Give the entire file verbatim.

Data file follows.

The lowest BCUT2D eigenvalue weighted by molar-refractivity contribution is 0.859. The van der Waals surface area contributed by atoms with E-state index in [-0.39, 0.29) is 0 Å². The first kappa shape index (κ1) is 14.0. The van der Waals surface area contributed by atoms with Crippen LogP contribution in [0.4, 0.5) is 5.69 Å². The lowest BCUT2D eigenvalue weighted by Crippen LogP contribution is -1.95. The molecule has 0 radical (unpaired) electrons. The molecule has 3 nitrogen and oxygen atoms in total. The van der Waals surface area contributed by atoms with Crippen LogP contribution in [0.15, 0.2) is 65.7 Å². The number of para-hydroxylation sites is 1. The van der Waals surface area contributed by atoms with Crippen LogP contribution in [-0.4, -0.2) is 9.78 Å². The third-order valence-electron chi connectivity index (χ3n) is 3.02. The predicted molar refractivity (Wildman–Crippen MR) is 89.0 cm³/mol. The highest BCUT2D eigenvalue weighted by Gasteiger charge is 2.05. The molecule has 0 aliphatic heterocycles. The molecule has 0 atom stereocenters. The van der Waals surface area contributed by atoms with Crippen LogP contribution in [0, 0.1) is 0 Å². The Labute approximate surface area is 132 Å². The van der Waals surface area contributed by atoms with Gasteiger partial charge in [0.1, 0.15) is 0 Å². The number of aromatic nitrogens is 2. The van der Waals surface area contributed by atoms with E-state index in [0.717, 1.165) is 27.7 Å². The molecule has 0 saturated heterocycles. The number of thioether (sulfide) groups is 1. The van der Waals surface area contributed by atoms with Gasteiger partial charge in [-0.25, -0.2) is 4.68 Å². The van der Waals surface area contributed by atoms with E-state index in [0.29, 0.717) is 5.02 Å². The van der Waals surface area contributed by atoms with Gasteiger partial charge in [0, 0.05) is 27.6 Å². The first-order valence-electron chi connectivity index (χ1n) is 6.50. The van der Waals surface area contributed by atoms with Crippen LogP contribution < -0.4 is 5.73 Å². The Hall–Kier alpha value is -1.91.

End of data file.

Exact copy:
The lowest BCUT2D eigenvalue weighted by molar-refractivity contribution is 0.859. The van der Waals surface area contributed by atoms with E-state index in [-0.39, 0.29) is 0 Å². The first kappa shape index (κ1) is 14.0. The van der Waals surface area contributed by atoms with Crippen LogP contribution in [0.4, 0.5) is 5.69 Å². The lowest BCUT2D eigenvalue weighted by Crippen LogP contribution is -1.95. The molecule has 0 radical (unpaired) electrons. The molecule has 3 nitrogen and oxygen atoms in total. The van der Waals surface area contributed by atoms with Crippen LogP contribution in [0.15, 0.2) is 65.7 Å². The number of para-hydroxylation sites is 1. The van der Waals surface area contributed by atoms with Crippen LogP contribution in [-0.4, -0.2) is 9.78 Å². The third-order valence-electron chi connectivity index (χ3n) is 3.02. The predicted molar refractivity (Wildman–Crippen MR) is 89.0 cm³/mol. The highest BCUT2D eigenvalue weighted by Gasteiger charge is 2.05. The molecule has 0 aliphatic heterocycles. The molecule has 0 atom stereocenters. The van der Waals surface area contributed by atoms with Crippen LogP contribution in [0, 0.1) is 0 Å². The Labute approximate surface area is 132 Å². The van der Waals surface area contributed by atoms with Gasteiger partial charge in [0.1, 0.15) is 0 Å². The number of aromatic nitrogens is 2. The van der Waals surface area contributed by atoms with E-state index in [0.717, 1.165) is 27.7 Å². The molecule has 0 saturated heterocycles. The number of thioether (sulfide) groups is 1. The van der Waals surface area contributed by atoms with Gasteiger partial charge in [-0.25, -0.2) is 4.68 Å². The van der Waals surface area contributed by atoms with E-state index in [0.29, 0.717) is 5.02 Å². The van der Waals surface area contributed by atoms with Gasteiger partial charge in [0, 0.05) is 27.6 Å². The first-order valence-electron chi connectivity index (χ1n) is 6.50. The van der Waals surface area contributed by atoms with Crippen LogP contribution < -0.4 is 5.73 Å². The Hall–Kier alpha value is -1.91.